The gardening year gallops on at speed and what a strange summer it’s been! In spring it was cold with light levels low, so much so that it was difficult to get things growing. Then suddenly it turned hot with real downpours of rain and it was a job to keep up with everything!
Let’s take a look at what we need to be doing in September!
September can be a busy time preparing lawns for the coming winter. Mowing frequency reduces as the days shorten and you need to raise those mower blades a little to make the turf more resilient to the first frosts of autumn.
Rake the thatch from within the turf using a ‘spring tine’ rake and aerate the soil by spiking with a garden fork. You can also apply an autumn fertilizer high in Potash and Phosphates.
It’s a great time too for sowing new lawns with the soil still warm and autumn rains to come and give the grass a good start.
The summer splendour of hanging baskets and bedding schemes begins to wane. Feeding and ‘dead-heading spent blooms will help, but its time to think about next spring. Winter flowering pansies always provide some cheer on dull winter days. You may have sown some wallflowers for autumn planting? If not, you can buy plants cheaply for planting now and besides providing great companions for narcissi and tulips, they also provide delicious fragrance in your spring garden.
September is a good time to add plants to the herbaceous border and shrubs too will quickly establish in the warm, moist soils of autumn. Towards the end of the month, you can lift and divide overcrowded perennial plants.
Time too, to be buying spring bulbs for early plantings. There are always new varieties to tempt us in garden centres but make sure they are clean, dry, and free from disease. Look for hyacinth bulbs marked ‘prepared’ if you would like to pot some up to flower for Christmas – the delightful fragrance is amazing and they make great seasonal presents!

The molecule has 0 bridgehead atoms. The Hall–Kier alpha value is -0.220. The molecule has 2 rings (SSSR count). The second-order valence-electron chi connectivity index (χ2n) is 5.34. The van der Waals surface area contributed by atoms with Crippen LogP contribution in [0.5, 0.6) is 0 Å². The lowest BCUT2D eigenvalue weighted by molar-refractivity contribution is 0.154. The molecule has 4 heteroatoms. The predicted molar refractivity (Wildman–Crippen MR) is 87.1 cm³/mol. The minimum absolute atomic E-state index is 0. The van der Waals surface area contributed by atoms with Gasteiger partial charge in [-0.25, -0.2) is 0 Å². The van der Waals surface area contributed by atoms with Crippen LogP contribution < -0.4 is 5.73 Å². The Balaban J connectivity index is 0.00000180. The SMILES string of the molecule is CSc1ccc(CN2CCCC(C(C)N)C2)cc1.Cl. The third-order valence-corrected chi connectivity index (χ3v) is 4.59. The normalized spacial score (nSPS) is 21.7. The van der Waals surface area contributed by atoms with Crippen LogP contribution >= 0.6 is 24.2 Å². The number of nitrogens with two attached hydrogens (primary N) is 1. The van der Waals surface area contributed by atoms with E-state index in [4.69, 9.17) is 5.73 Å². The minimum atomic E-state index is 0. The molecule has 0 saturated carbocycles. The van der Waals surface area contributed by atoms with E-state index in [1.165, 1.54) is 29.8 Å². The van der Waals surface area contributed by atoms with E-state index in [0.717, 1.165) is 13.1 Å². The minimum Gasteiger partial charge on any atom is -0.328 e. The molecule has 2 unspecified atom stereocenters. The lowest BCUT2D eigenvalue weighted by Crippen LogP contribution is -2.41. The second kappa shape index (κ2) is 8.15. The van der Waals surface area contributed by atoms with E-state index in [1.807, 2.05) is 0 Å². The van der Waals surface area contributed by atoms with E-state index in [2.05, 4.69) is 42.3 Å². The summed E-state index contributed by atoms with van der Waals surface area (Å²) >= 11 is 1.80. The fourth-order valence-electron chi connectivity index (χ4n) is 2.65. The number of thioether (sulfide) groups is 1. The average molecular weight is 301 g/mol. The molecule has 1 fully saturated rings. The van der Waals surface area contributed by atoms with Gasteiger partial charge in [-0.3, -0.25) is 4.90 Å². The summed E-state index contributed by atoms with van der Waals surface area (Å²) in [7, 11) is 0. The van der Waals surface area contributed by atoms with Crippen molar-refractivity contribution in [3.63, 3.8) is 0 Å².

September is usually a busy time on the vegetable plot with hopefully a harvesting bonanza! There’s nothing better than produce picked for use straight from the garden and brimming over with healthy nutrients! Remember to pick young and fresh, avoiding any damaged produce. Root crops such as beetroot, carrots, onions, and parsnips can be stored in trays in cool, dry conditions. Lift maincrop potatoes on a sunny day, leave to dry, and then store in hessian or paper sacks. Many vegetables can of course be frozen but since the pandemic, there has been increasing interest in the old-fashioned ways of bottling and pickling for winter use.
You still have time to sow salad leaves, radish, spinach, and baby turnip varieties for autumn cropping but get them sown soon!
Thinking ahead to early crops for next year, now’s the time to sow overwintering broad beans like ‘Aquadulce Claudia’ and peas like ‘Feltham First.’ Garlic cloves too can be planted and autumn onion sets for early summer use.
Cut back canes of summer fruiting raspberries to ground level and tie-in new shoots to support them through the winter. Remove straw spread around strawberries to protect the fruit as if left it will provide a home for fungal spores to overwinter and cause you problems next summer.
Unlike apples, it's best to complete pruning of ‘stone’ fruits like cherries and plums by the end of the month.
Pick apples and pears as required and store any surplus in a cool dry shed or garage.